A side note, I started my daughter on Horizons and really liked it at first. But, it is repetitive and she is very good at recognizing patterns. She would figure out the pattern and get her answers that way, not calculating. For example, she would figure out that a certain addition lesson was about carrying and she would go ahead and fill in all the tens' places with a 1 without even looking at the problem. The final answer was correct, so it took me a while to figure out what she was doing (actually my dh picked up on it first!). We switched to Math-U-See and love it. I know Horizons works great for most, so I doubt you'll have a problem but it's something to be aware of!

Have fun shopping! It's overwhelming at first, but you are embarking on a wonderful journey!

PS - You're not at Ft. Benning, are you? We know lots of hs'ing army families, many daddy's deployed. Is your dh with the the 3rd ID?

05-22-2007, 10:52 PM
PS - You're not at Ft. Benning, are you? We know lots of hs'ing army families, many daddy's deployed. Is your dh with the the 3rd ID?

No, Ft. Lewis, WA. He's with 2nd ID.

I've looked at homeschool websites today until my eyes crossed, lol. You've all give me some great resources. My goal is to have my curriculum chosen and bought by the time the kids get out of school, June 22nd. I don't think that's going to be a problem. Thanks :) .

05-23-2007, 02:54 AM
I've been very happy with it.

I agree with the poster who said Rainbow Resources. Their catalog is huge with great descriptions and their prices are excellent. Also, yes, do keep an eye on ebay for things you know you're looking for. And you can find good deals at Amazon from time to time too.

And a final suggestion you may or may not want to look into would be Sonlight curriculum. We have used it loosely as our "spine" for history, literature, science, etc. for 7 years and I love it because:

1. It's literature based, not textbook based - ie; we learn history and science from real books that are very interesting as opposed to dry texts.

2. It's very economical in the long run because you can use it with several grade-levels at once, and most of the books are non-consumable so you can keep them for younger children.

Here's what we do:

History/Literature: Sonlight - I buy as many of the books used off ebay or Amazon as possible and the rest from the company. I don't necessarily always buy the Instructor Guides since we use the program quite loosely. Usually wind up spending $100 - $200 for both older boys, then keep the books for younger dd to use in a few years.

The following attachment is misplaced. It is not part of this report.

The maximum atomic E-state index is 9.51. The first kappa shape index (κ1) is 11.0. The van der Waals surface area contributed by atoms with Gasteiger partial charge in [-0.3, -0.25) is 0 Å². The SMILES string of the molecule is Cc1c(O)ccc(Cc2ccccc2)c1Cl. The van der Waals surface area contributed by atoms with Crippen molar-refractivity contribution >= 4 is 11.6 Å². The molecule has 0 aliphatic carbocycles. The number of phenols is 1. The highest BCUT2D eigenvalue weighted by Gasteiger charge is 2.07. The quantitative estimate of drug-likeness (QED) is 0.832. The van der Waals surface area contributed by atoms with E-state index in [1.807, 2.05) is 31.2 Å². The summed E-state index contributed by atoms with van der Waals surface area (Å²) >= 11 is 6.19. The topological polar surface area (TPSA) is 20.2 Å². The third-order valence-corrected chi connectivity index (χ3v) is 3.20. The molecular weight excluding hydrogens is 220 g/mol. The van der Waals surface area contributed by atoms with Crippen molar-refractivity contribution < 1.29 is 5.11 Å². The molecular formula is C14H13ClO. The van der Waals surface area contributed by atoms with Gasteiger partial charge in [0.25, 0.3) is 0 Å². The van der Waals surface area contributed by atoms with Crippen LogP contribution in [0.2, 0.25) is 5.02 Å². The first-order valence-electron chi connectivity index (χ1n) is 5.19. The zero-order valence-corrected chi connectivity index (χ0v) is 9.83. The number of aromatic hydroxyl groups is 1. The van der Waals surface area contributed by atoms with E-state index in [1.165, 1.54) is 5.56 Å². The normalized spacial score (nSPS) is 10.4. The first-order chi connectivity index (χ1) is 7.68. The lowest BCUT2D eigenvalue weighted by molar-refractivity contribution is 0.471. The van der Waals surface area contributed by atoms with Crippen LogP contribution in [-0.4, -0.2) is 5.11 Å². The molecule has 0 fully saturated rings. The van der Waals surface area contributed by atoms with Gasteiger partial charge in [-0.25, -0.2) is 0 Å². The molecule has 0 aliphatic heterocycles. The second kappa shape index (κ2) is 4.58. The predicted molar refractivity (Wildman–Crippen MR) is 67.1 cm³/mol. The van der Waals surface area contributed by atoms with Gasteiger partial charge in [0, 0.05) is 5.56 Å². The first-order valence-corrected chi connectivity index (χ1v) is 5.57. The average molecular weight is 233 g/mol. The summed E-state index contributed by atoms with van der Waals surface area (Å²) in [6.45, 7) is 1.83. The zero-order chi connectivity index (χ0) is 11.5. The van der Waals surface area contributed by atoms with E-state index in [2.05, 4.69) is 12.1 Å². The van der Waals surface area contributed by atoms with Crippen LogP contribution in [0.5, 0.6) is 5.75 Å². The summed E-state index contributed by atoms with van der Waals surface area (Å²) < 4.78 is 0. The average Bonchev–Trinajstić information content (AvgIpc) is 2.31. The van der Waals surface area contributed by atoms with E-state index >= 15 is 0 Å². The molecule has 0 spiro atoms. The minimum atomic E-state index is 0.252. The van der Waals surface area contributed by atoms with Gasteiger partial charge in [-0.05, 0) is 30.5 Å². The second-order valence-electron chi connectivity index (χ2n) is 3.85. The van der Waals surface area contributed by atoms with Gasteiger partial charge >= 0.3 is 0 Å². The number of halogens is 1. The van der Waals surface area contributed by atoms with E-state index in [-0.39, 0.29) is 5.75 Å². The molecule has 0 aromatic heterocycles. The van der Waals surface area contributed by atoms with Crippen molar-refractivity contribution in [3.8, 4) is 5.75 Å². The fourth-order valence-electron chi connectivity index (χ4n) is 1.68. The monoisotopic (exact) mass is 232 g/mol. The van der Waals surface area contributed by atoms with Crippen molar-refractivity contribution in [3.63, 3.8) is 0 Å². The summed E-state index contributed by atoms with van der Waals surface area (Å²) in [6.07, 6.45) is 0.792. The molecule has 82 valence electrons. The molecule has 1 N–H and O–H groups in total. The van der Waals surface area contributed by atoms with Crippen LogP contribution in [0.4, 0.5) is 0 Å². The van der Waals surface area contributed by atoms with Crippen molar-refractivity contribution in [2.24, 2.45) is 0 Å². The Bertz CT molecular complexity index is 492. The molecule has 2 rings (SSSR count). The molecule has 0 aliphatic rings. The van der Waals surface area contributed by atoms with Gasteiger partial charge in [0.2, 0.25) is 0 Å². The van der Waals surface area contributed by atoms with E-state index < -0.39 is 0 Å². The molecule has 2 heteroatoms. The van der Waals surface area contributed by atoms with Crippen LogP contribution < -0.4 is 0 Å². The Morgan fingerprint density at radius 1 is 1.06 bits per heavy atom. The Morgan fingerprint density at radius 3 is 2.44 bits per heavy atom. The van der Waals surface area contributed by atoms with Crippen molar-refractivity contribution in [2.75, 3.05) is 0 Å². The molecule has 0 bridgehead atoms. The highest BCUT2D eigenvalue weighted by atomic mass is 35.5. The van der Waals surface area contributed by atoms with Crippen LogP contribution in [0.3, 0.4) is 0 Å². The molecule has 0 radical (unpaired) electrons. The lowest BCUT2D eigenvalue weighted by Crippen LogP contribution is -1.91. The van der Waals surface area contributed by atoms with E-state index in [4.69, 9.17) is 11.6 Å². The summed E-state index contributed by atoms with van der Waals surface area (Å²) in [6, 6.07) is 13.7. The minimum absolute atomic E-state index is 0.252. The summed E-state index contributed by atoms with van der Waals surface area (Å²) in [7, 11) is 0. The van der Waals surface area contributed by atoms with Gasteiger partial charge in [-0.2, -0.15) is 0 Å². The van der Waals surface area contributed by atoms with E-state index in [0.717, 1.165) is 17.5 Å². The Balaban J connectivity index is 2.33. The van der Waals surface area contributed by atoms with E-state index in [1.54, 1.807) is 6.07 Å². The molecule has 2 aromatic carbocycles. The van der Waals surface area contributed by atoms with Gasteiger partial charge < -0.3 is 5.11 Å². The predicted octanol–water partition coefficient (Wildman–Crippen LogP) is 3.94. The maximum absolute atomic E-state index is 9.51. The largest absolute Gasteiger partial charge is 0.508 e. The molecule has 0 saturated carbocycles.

Math: Horizons & the Key To series.

Grammar: We jump around. Some years we've used Abeka, other years we've used $10 workbooks from the teacher supply stores. If your kids are younger you might want to look into First Language lessons - it's mostly non-consumable.

Spelling: We like Spelling Workout, but you might also want to look into... oh darn I forgot the name of it... Spelling Power, I think it is??? It's a single multi-level program that can be used with all of your kids and lots of people swear by it.

Thinking Skills: Various workbooks from Critical Thinking Press or Dandylion

Writing: This we change up too. Sometimes we just do lots of journaling & dictation. Some years I've made up a jar with various writing prompts. We've used the How To... workbook series from teacher supply stores. And this year I've got one using Writing Strands, which I'm quite happy with.


For Other Languages and Typing we've made one-time investments in computer programs which everyone can use - Rosetta Stone and Typing Tutor. For Art I just find things that coordinate with our history and literature studies at the library for the most part.

I think that's about all. Sorry this got so long!

Oh, and one more thing, since this is the Disboards... Don't overlook the educational value of Disney and the internet! Most people recognize the educational potential of Epcot, and even AK, but today we were talking about Typhoon Lagoon of all things, and we got into a discussion about Shark Reef. Oldest DS wound up looking up several types of sharks on the internet and reading about them aloud to us, then younger DS got out the measuring tape to see how big the baby and adult sharks of different species would be, but the article older ds was reading gave the measurements in centimeters, so they wound up converting centimeters into inches and feet before measuring. Then we discussed the variations in water temperature for sharks and people, and talked some about warm-blooded vs. cold-blooded creatures, etc. It really wound up being a spontaneous little mini-unit! That's what I LOVE about homeschooling.

Welcome to the adventure!

05-23-2007, 08:10 AM
Great info